Monday, July 28, 2008

The Magic of Plan Regions

Ever run across a situation where you need to see something in plan but it sits above the current view range? Oh, you’re not sure what the view range is or how it works? Here’s how they work. Every plan and RCP view has a view property called View Range, also known as a visible range. The view range is a set of horizontal planes that control object visibility and display in the view. The horizontal planes are Top Clip Plane, Cut Plane, Bottom Clip Plane, and View Depth. As their names imply, the top and bottom clip plane represent the topmost and bottommost portion of the view range. The cut plane is a plane that determines at what height certain elements in the view are shown cut. These 3 planes define the primary range of the view range. View Depth is an additional plane outside of the primary range. You can set the level of view depth to show elements below the Bottom Clip Plane. By default, it is coincident with the Bottom Clip Plane. You can set it to levels below the Bottom Clip Plane. Elements outside the visible range of the view do not display in the view. The exception to this is if you set the view underlay to a level outside the visible range. Now that you understand view range, I’m going to show you how to override it. As stated above, there are times when you have elements in your plan that live above the existing view range, such as a clerestory window for example. In these instances you can use a Plan Region to override the existing view range. Here’s how you do it: In the plan, where you want to see the element, go to the view tab on the design bar. Select the Plan Region tool. While in sketch mode, draw a rectangle around the element you wish to see. Before finishing the sketch, set the Region Properties so you’ll be able to see the element in the current view. The Plan Region is set up exactly like the View Range in that there are 3 planes. Set them up just like you’re setting the View Range, only higher or lower depending on where the element is. Once the properties are set, click Finish Sketch, you’re done. You should be able to see the element in the plan now. If not, select the Plan Region and adjust the view range until you see the element. Click here to view the video tutorial.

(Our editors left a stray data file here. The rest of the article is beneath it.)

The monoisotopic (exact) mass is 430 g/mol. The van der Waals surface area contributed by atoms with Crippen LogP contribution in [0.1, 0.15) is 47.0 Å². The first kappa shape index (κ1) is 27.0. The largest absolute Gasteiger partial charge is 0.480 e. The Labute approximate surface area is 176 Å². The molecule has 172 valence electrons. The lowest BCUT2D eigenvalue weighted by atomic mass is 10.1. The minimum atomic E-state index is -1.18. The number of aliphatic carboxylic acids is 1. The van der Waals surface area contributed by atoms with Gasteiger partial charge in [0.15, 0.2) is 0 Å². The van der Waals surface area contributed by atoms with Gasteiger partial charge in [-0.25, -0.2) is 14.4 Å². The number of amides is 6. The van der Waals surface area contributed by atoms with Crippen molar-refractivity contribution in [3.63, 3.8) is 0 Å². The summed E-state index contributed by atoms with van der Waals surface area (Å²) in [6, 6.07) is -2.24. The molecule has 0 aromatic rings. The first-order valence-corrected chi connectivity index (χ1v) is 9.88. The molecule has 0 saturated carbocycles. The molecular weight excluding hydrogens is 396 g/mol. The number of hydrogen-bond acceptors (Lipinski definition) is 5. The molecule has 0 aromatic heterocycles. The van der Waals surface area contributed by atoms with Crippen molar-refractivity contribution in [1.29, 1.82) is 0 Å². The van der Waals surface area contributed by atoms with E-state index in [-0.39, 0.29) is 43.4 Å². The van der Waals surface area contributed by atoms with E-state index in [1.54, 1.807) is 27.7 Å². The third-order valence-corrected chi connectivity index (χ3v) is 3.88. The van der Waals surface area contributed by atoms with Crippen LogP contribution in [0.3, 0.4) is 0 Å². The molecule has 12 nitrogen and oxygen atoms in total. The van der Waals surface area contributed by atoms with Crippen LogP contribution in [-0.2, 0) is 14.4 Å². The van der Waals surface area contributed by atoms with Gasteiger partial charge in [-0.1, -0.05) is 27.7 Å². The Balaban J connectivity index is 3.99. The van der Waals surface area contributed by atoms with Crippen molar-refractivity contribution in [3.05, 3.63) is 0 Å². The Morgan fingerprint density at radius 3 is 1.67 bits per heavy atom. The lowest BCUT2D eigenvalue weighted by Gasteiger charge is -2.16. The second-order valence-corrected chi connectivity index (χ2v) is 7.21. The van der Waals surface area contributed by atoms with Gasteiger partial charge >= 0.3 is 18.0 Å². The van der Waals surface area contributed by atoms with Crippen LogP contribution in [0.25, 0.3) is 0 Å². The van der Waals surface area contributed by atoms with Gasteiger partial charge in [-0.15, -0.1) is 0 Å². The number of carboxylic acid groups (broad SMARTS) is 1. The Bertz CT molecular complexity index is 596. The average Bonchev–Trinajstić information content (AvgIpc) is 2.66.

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RevitED (Revit Education) and general BIM topics. I've been using Revit now for 11 years, and though I feel I've got a pretty good handle on the software it seems each day I learn something new. I want to share that with the readers of this blog and hope you learn something new as well.